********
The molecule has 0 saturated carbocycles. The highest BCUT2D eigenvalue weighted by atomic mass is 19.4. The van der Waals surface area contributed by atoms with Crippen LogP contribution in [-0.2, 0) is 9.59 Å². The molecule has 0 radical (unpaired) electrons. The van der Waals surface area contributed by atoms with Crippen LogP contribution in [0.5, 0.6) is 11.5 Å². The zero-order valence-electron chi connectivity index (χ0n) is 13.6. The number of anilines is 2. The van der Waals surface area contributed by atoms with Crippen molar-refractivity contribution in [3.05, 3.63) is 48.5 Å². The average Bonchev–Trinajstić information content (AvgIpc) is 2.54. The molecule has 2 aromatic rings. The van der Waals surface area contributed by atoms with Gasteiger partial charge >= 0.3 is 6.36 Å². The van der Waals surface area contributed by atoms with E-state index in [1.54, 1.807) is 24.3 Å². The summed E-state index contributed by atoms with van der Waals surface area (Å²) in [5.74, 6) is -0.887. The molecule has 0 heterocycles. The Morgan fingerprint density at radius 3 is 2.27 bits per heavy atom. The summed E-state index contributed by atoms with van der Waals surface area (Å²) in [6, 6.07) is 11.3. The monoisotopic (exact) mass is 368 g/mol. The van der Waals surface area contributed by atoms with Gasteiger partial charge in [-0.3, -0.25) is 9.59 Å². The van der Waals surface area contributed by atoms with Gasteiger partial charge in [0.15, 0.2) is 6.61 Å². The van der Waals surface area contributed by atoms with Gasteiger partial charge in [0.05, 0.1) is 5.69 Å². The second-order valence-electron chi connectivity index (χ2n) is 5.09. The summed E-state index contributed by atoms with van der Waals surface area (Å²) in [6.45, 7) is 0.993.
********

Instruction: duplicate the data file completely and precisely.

The molecule has 0 saturated carbocycles. The highest BCUT2D eigenvalue weighted by atomic mass is 19.4. The van der Waals surface area contributed by atoms with Crippen LogP contribution in [-0.2, 0) is 9.59 Å². The molecule has 0 radical (unpaired) electrons. The van der Waals surface area contributed by atoms with Crippen LogP contribution in [0.5, 0.6) is 11.5 Å². The zero-order valence-electron chi connectivity index (χ0n) is 13.6. The number of anilines is 2. The van der Waals surface area contributed by atoms with Crippen molar-refractivity contribution in [3.05, 3.63) is 48.5 Å². The average Bonchev–Trinajstić information content (AvgIpc) is 2.54. The molecule has 2 aromatic rings. The van der Waals surface area contributed by atoms with Gasteiger partial charge >= 0.3 is 6.36 Å². The van der Waals surface area contributed by atoms with E-state index in [1.54, 1.807) is 24.3 Å². The summed E-state index contributed by atoms with van der Waals surface area (Å²) in [5.74, 6) is -0.887. The molecule has 0 heterocycles. The Morgan fingerprint density at radius 3 is 2.27 bits per heavy atom. The summed E-state index contributed by atoms with van der Waals surface area (Å²) in [6, 6.07) is 11.3. The monoisotopic (exact) mass is 368 g/mol. The van der Waals surface area contributed by atoms with Gasteiger partial charge in [-0.3, -0.25) is 9.59 Å². The van der Waals surface area contributed by atoms with Gasteiger partial charge in [0.15, 0.2) is 6.61 Å². The van der Waals surface area contributed by atoms with Gasteiger partial charge in [0.05, 0.1) is 5.69 Å². The second-order valence-electron chi connectivity index (χ2n) is 5.09. The summed E-state index contributed by atoms with van der Waals surface area (Å²) in [6.45, 7) is 0.993.